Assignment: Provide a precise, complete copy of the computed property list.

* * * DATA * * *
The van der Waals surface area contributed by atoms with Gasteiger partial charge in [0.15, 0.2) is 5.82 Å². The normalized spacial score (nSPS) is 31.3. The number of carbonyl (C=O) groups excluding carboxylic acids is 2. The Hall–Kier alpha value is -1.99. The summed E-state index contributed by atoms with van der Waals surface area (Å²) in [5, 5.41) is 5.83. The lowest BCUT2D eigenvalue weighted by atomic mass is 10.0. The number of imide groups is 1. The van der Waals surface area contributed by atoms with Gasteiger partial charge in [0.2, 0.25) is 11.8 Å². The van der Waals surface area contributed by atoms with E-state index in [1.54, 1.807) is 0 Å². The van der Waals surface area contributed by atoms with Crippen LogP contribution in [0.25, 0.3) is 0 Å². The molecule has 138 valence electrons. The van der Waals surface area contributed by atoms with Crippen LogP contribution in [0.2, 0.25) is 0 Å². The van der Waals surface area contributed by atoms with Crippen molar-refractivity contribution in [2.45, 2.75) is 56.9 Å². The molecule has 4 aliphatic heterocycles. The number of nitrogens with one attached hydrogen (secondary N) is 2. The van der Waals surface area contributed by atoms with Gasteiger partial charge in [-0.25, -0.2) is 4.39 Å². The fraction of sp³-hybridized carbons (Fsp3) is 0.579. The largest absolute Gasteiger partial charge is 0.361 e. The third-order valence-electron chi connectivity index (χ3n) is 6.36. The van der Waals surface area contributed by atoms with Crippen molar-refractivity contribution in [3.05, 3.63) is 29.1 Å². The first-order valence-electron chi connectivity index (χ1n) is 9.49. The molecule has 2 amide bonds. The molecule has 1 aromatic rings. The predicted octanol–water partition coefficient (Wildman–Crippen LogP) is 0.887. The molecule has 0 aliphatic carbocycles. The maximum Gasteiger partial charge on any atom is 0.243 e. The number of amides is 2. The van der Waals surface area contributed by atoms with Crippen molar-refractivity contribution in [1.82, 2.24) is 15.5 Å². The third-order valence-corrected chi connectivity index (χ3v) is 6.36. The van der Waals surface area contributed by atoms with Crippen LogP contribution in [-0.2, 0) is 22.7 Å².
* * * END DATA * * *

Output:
The van der Waals surface area contributed by atoms with Gasteiger partial charge in [0.15, 0.2) is 5.82 Å². The normalized spacial score (nSPS) is 31.3. The number of carbonyl (C=O) groups excluding carboxylic acids is 2. The Hall–Kier alpha value is -1.99. The summed E-state index contributed by atoms with van der Waals surface area (Å²) in [5, 5.41) is 5.83. The lowest BCUT2D eigenvalue weighted by atomic mass is 10.0. The number of imide groups is 1. The van der Waals surface area contributed by atoms with Gasteiger partial charge in [0.2, 0.25) is 11.8 Å². The van der Waals surface area contributed by atoms with E-state index in [1.54, 1.807) is 0 Å². The van der Waals surface area contributed by atoms with Crippen LogP contribution in [0.25, 0.3) is 0 Å². The molecule has 138 valence electrons. The van der Waals surface area contributed by atoms with Crippen LogP contribution in [0.2, 0.25) is 0 Å². The van der Waals surface area contributed by atoms with Crippen molar-refractivity contribution in [2.45, 2.75) is 56.9 Å². The molecule has 4 aliphatic heterocycles. The number of nitrogens with one attached hydrogen (secondary N) is 2. The van der Waals surface area contributed by atoms with Gasteiger partial charge in [-0.25, -0.2) is 4.39 Å². The fraction of sp³-hybridized carbons (Fsp3) is 0.579. The largest absolute Gasteiger partial charge is 0.361 e. The third-order valence-electron chi connectivity index (χ3n) is 6.36. The van der Waals surface area contributed by atoms with Crippen molar-refractivity contribution in [3.05, 3.63) is 29.1 Å². The first-order valence-electron chi connectivity index (χ1n) is 9.49. The molecule has 2 amide bonds. The molecule has 1 aromatic rings. The predicted octanol–water partition coefficient (Wildman–Crippen LogP) is 0.887. The molecule has 0 aliphatic carbocycles. The maximum Gasteiger partial charge on any atom is 0.243 e. The number of amides is 2. The van der Waals surface area contributed by atoms with Crippen molar-refractivity contribution in [1.82, 2.24) is 15.5 Å². The third-order valence-corrected chi connectivity index (χ3v) is 6.36. The van der Waals surface area contributed by atoms with Crippen LogP contribution in [-0.2, 0) is 22.7 Å².